It happens again and again: A physician is blind-sided by the discovery that a long-time, trusted employee has had his or her fingers in the practice till for several years, often to the tune of tens of thousands of dollars. Often in retrospect, the signs were there, if only the physician had recognized them. They may be:
- Behavioral red flags, or characteristics of people engaged in embezzlement or fraud. The Association of Certified Fraud Examiners (ACFE) says in 92 percent of the cases in one of its studies, the perpetrator exhibited at least one such behavior, and more than one in 57 percent of cases. The top five behavioral red flags in the study were:
- Living beyond means,
- Financial difficulties,
- Unusually close association with vendor/customer,
- Wheeler-dealer attitude, and
- Control issues, unwillingness to share duties.
See ACFE’s interactive chart showing the frequency of 17 common behavioral red flags in the study. See how these red flags vary based on the perpetrator’s position, sex, or type of fraud committed, plus find out the most common fraud schemes the study revealed.
- Operational red flags, or trends in your practice that might indicate fraud. In commentary I provided in a Texas Medical Association blog post (www.texmed.org), I mentioned to pay attention to these signs:
- Diminishing cash flow when receipts are strong,
- Actual bank deposits in a month that don’t agree with payments posted to the practice management system,
- Increasing accounts payable and account receivable balances,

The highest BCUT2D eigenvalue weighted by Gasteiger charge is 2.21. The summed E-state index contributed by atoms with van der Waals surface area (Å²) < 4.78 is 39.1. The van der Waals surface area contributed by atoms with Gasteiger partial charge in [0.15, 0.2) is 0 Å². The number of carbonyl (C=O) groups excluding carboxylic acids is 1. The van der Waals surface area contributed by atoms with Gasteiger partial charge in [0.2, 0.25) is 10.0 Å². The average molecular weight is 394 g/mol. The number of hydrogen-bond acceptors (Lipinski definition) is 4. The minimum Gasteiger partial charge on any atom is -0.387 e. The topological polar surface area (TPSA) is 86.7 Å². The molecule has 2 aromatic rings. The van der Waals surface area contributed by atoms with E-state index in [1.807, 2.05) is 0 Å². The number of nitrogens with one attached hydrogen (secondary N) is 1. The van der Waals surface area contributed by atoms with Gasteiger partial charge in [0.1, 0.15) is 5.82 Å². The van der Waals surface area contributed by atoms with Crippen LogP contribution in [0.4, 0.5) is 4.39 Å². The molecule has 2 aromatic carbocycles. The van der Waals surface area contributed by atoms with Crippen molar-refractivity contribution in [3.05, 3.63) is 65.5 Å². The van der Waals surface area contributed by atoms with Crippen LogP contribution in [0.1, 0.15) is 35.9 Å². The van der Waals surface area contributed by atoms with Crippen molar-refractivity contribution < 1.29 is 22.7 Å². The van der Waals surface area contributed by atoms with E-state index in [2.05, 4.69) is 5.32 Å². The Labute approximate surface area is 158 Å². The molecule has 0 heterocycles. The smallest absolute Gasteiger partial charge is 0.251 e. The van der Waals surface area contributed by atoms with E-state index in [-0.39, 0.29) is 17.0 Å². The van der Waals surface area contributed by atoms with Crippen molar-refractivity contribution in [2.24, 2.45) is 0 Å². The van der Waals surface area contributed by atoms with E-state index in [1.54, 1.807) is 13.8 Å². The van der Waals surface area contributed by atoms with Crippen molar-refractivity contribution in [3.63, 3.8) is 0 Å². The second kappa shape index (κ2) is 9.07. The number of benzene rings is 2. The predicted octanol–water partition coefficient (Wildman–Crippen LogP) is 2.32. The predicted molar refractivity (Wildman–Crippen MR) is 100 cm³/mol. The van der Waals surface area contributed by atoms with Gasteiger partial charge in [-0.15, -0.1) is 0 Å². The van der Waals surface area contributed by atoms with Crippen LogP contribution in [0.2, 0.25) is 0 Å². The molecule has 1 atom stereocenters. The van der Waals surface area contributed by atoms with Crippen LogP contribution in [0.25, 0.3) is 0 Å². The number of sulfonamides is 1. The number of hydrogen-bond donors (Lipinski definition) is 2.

- Transactions lacking documentation or approval,
- Patient and payer complaints about recording of payments,
- Significant number of year-end adjustment journal entries, or
- Poor accounting records.
In the same blog post, I also mentioned the following characteristics may indicate your practice is “fraud-prone;”
- Weak or loosely enforced internal controls,
- Profit as the only practice objective and the lone criteria for performance appraisal,
- Employees under great stress to accomplish unrealistic objectives,
- Complaints from patients, vendors, and employees habitually ignored,
- Poor employee morale and practice loyalty, or
- Lack of monitoring and oversight.
Not a week goes by that I don't think about physician practice embezzlement; I really do believe it is occurring at a very high rate but it's not getting caught. At least make sure you have the right internal controls in place to prevent or at least minimize embezzlement and keep a sharp eye open at all times!
Have questions? I’m here to help.